Military History

The Army’s Pacific

The U.S. Army did 80 percent of the fighting against Japan, yet the Marines dominate popular histories. In an effort to restore the balance, John McManus, a professor of American military history, spotlights the Army’s role in first two years of the Pacific War.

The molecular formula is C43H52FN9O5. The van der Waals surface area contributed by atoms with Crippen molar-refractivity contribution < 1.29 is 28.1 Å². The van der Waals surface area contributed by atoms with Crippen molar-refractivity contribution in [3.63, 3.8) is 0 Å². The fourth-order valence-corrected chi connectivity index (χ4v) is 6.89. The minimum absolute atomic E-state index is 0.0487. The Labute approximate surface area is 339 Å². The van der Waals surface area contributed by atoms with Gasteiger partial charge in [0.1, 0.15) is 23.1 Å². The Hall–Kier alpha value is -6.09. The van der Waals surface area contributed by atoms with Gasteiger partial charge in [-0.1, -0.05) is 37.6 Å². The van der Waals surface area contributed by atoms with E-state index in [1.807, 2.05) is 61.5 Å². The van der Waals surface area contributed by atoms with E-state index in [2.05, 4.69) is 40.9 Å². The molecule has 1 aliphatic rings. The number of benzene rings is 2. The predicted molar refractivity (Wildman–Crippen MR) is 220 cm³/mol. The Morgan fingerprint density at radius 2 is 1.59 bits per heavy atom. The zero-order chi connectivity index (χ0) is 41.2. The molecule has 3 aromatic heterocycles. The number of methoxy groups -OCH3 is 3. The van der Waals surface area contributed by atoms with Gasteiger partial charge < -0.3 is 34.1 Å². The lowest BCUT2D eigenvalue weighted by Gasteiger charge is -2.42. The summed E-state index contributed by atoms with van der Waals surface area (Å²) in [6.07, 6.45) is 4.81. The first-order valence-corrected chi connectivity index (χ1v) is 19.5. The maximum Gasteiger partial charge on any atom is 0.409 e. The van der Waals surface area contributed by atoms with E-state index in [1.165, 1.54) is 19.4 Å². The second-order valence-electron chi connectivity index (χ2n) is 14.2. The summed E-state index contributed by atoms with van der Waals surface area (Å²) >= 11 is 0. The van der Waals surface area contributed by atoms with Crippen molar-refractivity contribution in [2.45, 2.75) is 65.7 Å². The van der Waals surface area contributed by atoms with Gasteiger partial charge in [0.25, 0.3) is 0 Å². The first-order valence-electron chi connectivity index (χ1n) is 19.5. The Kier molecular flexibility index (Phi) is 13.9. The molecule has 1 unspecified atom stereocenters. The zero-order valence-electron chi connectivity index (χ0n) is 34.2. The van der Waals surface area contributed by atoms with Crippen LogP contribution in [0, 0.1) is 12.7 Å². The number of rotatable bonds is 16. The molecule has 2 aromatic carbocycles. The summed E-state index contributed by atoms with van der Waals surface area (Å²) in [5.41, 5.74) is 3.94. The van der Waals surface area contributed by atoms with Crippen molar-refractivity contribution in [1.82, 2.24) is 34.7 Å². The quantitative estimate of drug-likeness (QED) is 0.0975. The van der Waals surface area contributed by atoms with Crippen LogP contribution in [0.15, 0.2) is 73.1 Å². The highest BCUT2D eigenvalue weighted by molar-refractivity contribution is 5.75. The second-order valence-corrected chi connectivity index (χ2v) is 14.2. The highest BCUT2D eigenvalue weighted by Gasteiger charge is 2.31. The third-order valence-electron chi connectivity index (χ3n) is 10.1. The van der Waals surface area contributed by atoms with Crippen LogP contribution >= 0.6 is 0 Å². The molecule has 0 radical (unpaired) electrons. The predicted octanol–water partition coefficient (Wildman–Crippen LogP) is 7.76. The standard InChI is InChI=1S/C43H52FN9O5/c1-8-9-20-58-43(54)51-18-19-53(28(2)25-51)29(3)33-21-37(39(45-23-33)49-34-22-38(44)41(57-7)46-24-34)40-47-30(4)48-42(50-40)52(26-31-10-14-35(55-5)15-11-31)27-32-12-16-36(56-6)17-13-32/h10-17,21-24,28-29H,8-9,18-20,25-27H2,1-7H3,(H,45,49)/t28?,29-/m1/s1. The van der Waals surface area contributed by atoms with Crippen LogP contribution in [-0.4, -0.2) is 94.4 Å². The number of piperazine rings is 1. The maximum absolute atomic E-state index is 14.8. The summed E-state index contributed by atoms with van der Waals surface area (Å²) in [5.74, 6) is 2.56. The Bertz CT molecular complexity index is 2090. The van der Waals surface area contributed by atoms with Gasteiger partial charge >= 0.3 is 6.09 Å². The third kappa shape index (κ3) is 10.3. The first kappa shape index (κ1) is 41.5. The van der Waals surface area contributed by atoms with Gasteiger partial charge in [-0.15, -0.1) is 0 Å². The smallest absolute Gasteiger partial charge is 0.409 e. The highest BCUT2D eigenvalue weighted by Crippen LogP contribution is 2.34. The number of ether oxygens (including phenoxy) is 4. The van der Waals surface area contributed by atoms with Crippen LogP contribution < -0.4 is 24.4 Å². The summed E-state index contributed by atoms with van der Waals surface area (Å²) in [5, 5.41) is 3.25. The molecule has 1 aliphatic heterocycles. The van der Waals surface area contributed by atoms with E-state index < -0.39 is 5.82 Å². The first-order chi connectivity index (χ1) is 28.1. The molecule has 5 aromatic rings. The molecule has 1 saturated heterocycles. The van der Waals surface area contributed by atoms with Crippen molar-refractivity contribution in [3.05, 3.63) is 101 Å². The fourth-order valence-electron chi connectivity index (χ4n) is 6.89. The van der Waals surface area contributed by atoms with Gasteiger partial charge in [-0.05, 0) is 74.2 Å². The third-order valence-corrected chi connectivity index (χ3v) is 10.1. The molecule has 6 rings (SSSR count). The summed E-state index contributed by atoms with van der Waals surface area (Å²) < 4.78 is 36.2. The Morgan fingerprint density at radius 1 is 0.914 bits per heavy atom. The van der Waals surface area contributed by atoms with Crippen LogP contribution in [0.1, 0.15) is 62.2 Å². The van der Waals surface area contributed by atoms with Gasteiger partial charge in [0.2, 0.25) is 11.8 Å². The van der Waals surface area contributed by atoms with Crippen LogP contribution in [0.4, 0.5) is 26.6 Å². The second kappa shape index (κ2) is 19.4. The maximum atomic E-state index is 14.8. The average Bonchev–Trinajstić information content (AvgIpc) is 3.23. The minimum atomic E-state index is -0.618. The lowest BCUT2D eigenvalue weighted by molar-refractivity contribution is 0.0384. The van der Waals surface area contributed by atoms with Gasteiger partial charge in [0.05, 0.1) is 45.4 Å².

Following a fine account of the Japanese attack on Pearl Harbor (though it breaks no new ground) the author turns to the greatest defeat in American history. Hobbled by the Depression and a relatively tiny Army, American leaders agreed the distant Philippine Islands were indefensible. Anticipating the Japanese invasion, they planned a retreat to the trackless jungles of the Bataan Peninsula. Yet retreat was not in Philippine Department commander Gen. Douglas MacArthur’s vocabulary; he stoutly maintained that his combined American-Filipino forces would repel any invader. Two weeks after Pearl Harbor the Japanese arrived, parked their transports, loaded troops into barges and headed

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